Naloxone, just in case: Pennsylvania hands out thousands of overdose-reversal kits

Charles Greif, 27, accepts a naloxone pack from Philadelphia health department worker Fatimah Maiga at Holmsburg Library, one of 80 sites across Pennsylvania where the overdose reversal drug was distributed for free.

Charles Greif, 27, accepts a naloxone pack from Philadelphia health department worker Fatimah Maiga at Holmesburg Library, one of 80 sites across Pennsylvania where the overdose-reversal drug was distributed for free. (Emma Lee/WHYY)

Starting at 11 o’clock Thursday morning, four Philadelphia libraries opened their doors to hand out free naloxone kits. Ten minutes later, Stephen Bryant was on his way out of the Holmesburg Free Library in Northeast Philadelphia with his.

“My daughter fell into the the opioid use disorder, and I was told by the experts you should have the naloxone,” said Bryant, whose 23-year-old daughter, Danielle, is currently in jail. “Hopefully, when she gets out, she won’t go back. But if she does, we want to have the naloxone ready.”

The distribution throughout Philadelphia was part of a statewide effort to provide free naloxone, the opioid overdose-reversal drug commonly known by the brand name, Narcan. More than 5,100 kits were available at 80 health clinics, libraries and other public spaces across Pennsylvania. As of 3 p.m., about 4,500 had been distributed.

Steve Bryant stops at the Holmsburg Library to pick up some free naloxone. Eighty sites across Pennsylvania distributed the drug that reverses the effects of an opioid overdose.
Steve Bryant stops at the Holmesburg Free Library to pick up some free naloxone. Eighty sites across Pennsylvania distributed the drug that reverses the effects of an opioid overdose on Thursday. (Emma Lee/WHYY)

All morning, a steady flow of neighbors and residents streamed through the Holmesburg Library’s front doors. They passed the reading nooks and public computer stations, proceeded past the bathrooms and down the back staircase into a large basement community room. Kits of naloxone, rubber gloves, and magnets with instructions on how to administer the nasal spray were laid out on a long folding table.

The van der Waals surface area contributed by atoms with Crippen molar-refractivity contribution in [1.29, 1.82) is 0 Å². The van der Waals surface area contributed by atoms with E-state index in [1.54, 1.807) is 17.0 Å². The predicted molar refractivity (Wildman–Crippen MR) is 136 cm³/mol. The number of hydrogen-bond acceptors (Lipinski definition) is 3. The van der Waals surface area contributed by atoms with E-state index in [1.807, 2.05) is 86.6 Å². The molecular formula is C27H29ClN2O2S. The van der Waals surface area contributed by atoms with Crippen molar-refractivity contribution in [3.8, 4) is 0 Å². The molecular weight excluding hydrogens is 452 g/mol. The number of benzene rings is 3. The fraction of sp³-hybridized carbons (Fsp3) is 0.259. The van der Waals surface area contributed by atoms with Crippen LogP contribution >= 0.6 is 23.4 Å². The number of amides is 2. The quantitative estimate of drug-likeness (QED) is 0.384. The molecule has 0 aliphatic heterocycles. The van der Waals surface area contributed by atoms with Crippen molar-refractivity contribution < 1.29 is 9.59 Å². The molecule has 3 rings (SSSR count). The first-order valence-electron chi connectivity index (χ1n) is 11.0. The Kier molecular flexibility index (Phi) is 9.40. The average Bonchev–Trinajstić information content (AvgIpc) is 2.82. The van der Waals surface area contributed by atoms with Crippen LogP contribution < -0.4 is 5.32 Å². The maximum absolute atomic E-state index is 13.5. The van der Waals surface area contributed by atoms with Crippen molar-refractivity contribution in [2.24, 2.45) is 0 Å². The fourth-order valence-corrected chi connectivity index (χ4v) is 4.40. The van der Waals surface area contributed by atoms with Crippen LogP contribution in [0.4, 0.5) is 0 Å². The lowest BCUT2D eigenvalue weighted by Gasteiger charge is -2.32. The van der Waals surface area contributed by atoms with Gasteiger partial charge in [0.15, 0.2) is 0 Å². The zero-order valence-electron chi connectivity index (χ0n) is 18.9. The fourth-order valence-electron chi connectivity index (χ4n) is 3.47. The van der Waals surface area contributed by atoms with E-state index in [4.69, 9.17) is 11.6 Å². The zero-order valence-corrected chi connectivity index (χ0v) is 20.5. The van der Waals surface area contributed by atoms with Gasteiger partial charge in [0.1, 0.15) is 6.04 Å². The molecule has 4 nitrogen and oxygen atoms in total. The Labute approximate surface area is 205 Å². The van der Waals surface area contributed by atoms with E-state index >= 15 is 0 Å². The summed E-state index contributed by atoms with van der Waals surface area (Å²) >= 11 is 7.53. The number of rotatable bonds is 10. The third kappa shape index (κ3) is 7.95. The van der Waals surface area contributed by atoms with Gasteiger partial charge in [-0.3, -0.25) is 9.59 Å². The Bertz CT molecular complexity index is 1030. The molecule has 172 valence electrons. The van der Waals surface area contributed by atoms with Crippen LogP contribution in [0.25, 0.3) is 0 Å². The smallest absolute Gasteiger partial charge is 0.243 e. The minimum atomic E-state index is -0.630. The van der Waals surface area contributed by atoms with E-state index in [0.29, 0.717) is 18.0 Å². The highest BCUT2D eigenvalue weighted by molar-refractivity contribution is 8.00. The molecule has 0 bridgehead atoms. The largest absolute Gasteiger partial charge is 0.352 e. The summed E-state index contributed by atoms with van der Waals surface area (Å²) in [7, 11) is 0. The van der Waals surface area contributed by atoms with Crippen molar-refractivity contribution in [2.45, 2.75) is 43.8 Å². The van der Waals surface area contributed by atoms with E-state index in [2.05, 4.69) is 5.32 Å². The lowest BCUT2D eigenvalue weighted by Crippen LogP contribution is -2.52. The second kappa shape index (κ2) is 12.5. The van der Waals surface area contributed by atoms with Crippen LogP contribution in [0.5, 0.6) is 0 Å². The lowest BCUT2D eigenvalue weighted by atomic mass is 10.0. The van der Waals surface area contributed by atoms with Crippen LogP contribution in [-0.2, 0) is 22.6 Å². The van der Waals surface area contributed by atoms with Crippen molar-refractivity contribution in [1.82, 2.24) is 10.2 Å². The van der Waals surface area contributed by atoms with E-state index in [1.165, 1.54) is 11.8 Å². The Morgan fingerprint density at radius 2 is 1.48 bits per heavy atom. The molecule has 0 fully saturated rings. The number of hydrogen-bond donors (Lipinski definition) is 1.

As an instructional video featuring Pennsylvania’s physician general administering naloxone played on loop in the background, friendly officials from the city’s public health department greeted those who came by to pick up their free kits.

Some had already been trained on how to administer the nasal spray  — a group of clinicians from a health clinic down the street came in, picked up the kits and left. Carl Cammisa and others stuck around for the video.  Cammisa, who lives in the neighborhood, said he hadn’t realized that someone might wake up in withdrawal after administering Narcan.

“My girl uses, I’m trying to get her off,” he said, hoping he could get an extra kit for his girlfriend, whom he says has been using heroin for three years.

Patti Sklodowski was also there to pick up some Narcan to keep around, just in case. She lives walking distance from the library and said that, even though her son, 32, has been doing well recently, she knows there’s always a chance for a relapse. But she won’t tell him she’s stocking the drug.

“I don’t even want him to know that I’m getting this, because it’s not a free ticket,” Sklodowski said.

In the basement of Holmsburg Library, visitors watch a brief instructional video before receiving free naloxone, a drug administered nasally that reverses opioid overdoses.